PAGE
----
Rethinking Pyogenic Flexor Tenosynovitis: Biofilm Formation Treated in a Cadaveric Model
21 March 2017
08 August 2017
27 November 2017 (eFirst)
Introduction Pyogenic flexor tenosynovitis (PFT) of the hand remains a challenging problem that often requires surgical irrigation and parenteral or oral antibiotics. The authors hypothesize that the pathophysiology and microenvironment of PFT can be likened to that of periprosthetic joint infections (PJIs), in which bacteria thrive in a closed synovial space with limited blood supply. As such, they postulate that PFT is also facilitated by bacterial attachment and biofilm formation rendering standard treatments less effective. In this study, they evaluate infected tendons for the presence of biofilm and explore new treatment strategies.
Methods Fresh human cadaveric hand tendons were harvested and divided into 0.5-cm segments. Samples were sterilized and inoculated with 1 × 104 CFU/mL green fluorescent Staphylococcus aureus (GFP-SA) for 48 hours at 37°C. After saline washing to remove plank tonic bacteria, samples were treated for 24 hours with (1) saline irrigation, (2) antibiotics (vancomycin), (3) corticosteroids, or (4) antibiotics/corticosteroid combined. Samples were visualized using confocal laser scanning microscopy (CLSM) and scanning electron microscopy (SEM).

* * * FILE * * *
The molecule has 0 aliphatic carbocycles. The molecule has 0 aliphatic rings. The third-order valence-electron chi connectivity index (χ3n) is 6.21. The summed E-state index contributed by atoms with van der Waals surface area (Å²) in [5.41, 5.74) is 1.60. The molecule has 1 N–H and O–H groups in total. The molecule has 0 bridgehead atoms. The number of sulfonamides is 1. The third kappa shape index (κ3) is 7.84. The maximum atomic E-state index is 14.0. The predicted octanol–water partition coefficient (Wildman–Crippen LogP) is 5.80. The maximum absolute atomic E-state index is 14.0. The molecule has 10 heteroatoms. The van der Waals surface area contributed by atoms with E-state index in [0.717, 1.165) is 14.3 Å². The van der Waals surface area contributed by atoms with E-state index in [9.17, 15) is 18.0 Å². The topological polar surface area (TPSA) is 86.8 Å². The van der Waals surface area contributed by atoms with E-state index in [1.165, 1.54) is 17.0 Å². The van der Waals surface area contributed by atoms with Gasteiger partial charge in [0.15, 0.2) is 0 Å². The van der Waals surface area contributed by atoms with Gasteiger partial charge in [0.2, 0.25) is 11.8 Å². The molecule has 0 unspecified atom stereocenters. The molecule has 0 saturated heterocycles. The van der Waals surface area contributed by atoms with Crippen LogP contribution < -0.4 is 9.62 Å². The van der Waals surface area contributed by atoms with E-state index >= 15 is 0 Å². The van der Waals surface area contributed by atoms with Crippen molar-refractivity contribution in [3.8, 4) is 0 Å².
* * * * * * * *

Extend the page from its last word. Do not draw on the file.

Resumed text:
Results Following bacterial challenge, CLSM revealed heterogeneous green fluorescence representing bacterial attachment with dense biofilm formation. SEM at > 3,000X, also demonstrated bacterial colonization in grape-like clusters consisted with a thick matrix characteristic of biofilm. Bacterial load by direct colony counting decreased by 18.5% with saline irrigation alone, 42.6% with steroids, 54.4% with antibiotics, and 77.3% with antibiotics/steroids combined (p < 0.05).
Conclusion Staphylococcus aureus readily formed thick biofilm on human cadaveric tendons. The addition of both local antibiotics and corticosteroids resulted in greater decreases in biofilm formation on flexor tendons than the traditional treatment of saline irrigation alone. We suggest rethinking the current treatment of PFT and recommend considering a strategy more analogous to PJI management with the adjunctive use of local antibiotics, corticosteroids, and mechanical agitation.
This study was conducted at the Rothman Institute at the Thomas Jefferson University, Philadelphia, Pennsylvania, United States.
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